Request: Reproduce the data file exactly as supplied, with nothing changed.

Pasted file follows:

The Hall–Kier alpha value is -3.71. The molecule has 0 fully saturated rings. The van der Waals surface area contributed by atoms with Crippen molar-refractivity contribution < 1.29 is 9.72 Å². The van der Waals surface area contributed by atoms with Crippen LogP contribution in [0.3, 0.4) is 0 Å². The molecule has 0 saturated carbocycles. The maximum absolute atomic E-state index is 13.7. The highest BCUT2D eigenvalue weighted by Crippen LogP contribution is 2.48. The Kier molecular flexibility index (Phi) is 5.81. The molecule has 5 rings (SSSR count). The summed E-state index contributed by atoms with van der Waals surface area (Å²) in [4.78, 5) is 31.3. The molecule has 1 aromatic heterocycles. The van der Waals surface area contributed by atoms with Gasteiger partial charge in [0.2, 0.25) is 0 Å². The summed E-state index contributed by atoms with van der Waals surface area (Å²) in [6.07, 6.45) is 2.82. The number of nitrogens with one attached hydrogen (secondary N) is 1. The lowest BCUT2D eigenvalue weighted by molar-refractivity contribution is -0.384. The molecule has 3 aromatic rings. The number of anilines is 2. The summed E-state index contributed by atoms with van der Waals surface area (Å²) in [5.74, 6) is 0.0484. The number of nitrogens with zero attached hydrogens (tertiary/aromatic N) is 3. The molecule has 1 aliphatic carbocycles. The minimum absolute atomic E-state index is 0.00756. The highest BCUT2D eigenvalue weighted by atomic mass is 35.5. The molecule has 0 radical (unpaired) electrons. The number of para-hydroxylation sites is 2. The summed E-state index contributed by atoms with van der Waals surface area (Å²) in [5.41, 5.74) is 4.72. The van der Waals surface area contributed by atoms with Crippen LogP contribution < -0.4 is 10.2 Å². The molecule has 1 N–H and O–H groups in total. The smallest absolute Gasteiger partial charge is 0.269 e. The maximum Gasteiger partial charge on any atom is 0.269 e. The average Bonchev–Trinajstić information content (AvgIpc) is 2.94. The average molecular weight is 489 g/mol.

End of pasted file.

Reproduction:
The Hall–Kier alpha value is -3.71. The molecule has 0 fully saturated rings. The van der Waals surface area contributed by atoms with Crippen molar-refractivity contribution < 1.29 is 9.72 Å². The van der Waals surface area contributed by atoms with Crippen LogP contribution in [0.3, 0.4) is 0 Å². The molecule has 0 saturated carbocycles. The maximum absolute atomic E-state index is 13.7. The highest BCUT2D eigenvalue weighted by Crippen LogP contribution is 2.48. The Kier molecular flexibility index (Phi) is 5.81. The molecule has 5 rings (SSSR count). The summed E-state index contributed by atoms with van der Waals surface area (Å²) in [4.78, 5) is 31.3. The molecule has 1 aromatic heterocycles. The van der Waals surface area contributed by atoms with Gasteiger partial charge in [0.2, 0.25) is 0 Å². The summed E-state index contributed by atoms with van der Waals surface area (Å²) in [6.07, 6.45) is 2.82. The number of nitrogens with one attached hydrogen (secondary N) is 1. The lowest BCUT2D eigenvalue weighted by molar-refractivity contribution is -0.384. The molecule has 3 aromatic rings. The number of anilines is 2. The summed E-state index contributed by atoms with van der Waals surface area (Å²) in [5.74, 6) is 0.0484. The number of nitrogens with zero attached hydrogens (tertiary/aromatic N) is 3. The molecule has 1 aliphatic carbocycles. The minimum absolute atomic E-state index is 0.00756. The highest BCUT2D eigenvalue weighted by atomic mass is 35.5. The molecule has 0 radical (unpaired) electrons. The number of para-hydroxylation sites is 2. The summed E-state index contributed by atoms with van der Waals surface area (Å²) in [5.41, 5.74) is 4.72. The van der Waals surface area contributed by atoms with Crippen LogP contribution < -0.4 is 10.2 Å². The molecule has 1 N–H and O–H groups in total. The smallest absolute Gasteiger partial charge is 0.269 e. The maximum Gasteiger partial charge on any atom is 0.269 e. The average Bonchev–Trinajstić information content (AvgIpc) is 2.94. The average molecular weight is 489 g/mol.